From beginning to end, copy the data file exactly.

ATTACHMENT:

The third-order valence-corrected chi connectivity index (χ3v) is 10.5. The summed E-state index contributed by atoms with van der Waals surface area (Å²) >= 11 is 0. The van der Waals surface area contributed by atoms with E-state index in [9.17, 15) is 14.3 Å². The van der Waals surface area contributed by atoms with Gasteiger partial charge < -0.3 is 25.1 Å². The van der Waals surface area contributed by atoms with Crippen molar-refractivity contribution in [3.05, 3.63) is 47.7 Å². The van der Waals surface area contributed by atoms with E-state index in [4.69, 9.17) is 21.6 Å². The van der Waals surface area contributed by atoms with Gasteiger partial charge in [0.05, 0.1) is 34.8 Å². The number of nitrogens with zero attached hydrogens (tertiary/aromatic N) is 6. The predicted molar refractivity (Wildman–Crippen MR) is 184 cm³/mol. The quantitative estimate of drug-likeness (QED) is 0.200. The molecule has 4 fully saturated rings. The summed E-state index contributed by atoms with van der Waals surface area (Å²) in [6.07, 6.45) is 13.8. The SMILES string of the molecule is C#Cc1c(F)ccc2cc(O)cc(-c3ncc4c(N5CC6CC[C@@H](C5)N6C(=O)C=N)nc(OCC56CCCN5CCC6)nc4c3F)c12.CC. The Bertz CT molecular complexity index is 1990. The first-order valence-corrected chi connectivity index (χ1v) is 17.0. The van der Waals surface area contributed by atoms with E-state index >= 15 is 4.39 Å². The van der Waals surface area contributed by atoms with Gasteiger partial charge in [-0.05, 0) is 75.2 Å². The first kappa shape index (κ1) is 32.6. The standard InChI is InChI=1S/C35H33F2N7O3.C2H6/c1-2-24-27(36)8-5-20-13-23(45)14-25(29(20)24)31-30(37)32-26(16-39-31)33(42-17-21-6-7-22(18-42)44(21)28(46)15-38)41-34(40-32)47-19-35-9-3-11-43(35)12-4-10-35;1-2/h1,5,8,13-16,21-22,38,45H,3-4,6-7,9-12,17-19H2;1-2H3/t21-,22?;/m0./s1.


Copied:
The third-order valence-corrected chi connectivity index (χ3v) is 10.5. The summed E-state index contributed by atoms with van der Waals surface area (Å²) >= 11 is 0. The van der Waals surface area contributed by atoms with E-state index in [9.17, 15) is 14.3 Å². The van der Waals surface area contributed by atoms with Gasteiger partial charge < -0.3 is 25.1 Å². The van der Waals surface area contributed by atoms with Crippen molar-refractivity contribution in [3.05, 3.63) is 47.7 Å². The van der Waals surface area contributed by atoms with E-state index in [4.69, 9.17) is 21.6 Å². The van der Waals surface area contributed by atoms with Gasteiger partial charge in [0.05, 0.1) is 34.8 Å². The number of nitrogens with zero attached hydrogens (tertiary/aromatic N) is 6. The predicted molar refractivity (Wildman–Crippen MR) is 184 cm³/mol. The quantitative estimate of drug-likeness (QED) is 0.200. The molecule has 4 fully saturated rings. The summed E-state index contributed by atoms with van der Waals surface area (Å²) in [6.07, 6.45) is 13.8. The SMILES string of the molecule is C#Cc1c(F)ccc2cc(O)cc(-c3ncc4c(N5CC6CC[C@@H](C5)N6C(=O)C=N)nc(OCC56CCCN5CCC6)nc4c3F)c12.CC. The Bertz CT molecular complexity index is 1990. The first-order valence-corrected chi connectivity index (χ1v) is 17.0. The van der Waals surface area contributed by atoms with E-state index >= 15 is 4.39 Å². The van der Waals surface area contributed by atoms with Gasteiger partial charge in [-0.05, 0) is 75.2 Å². The first kappa shape index (κ1) is 32.6. The standard InChI is InChI=1S/C35H33F2N7O3.C2H6/c1-2-24-27(36)8-5-20-13-23(45)14-25(29(20)24)31-30(37)32-26(16-39-31)33(42-17-21-6-7-22(18-42)44(21)28(46)15-38)41-34(40-32)47-19-35-9-3-11-43(35)12-4-10-35;1-2/h1,5,8,13-16,21-22,38,45H,3-4,6-7,9-12,17-19H2;1-2H3/t21-,22?;/m0./s1.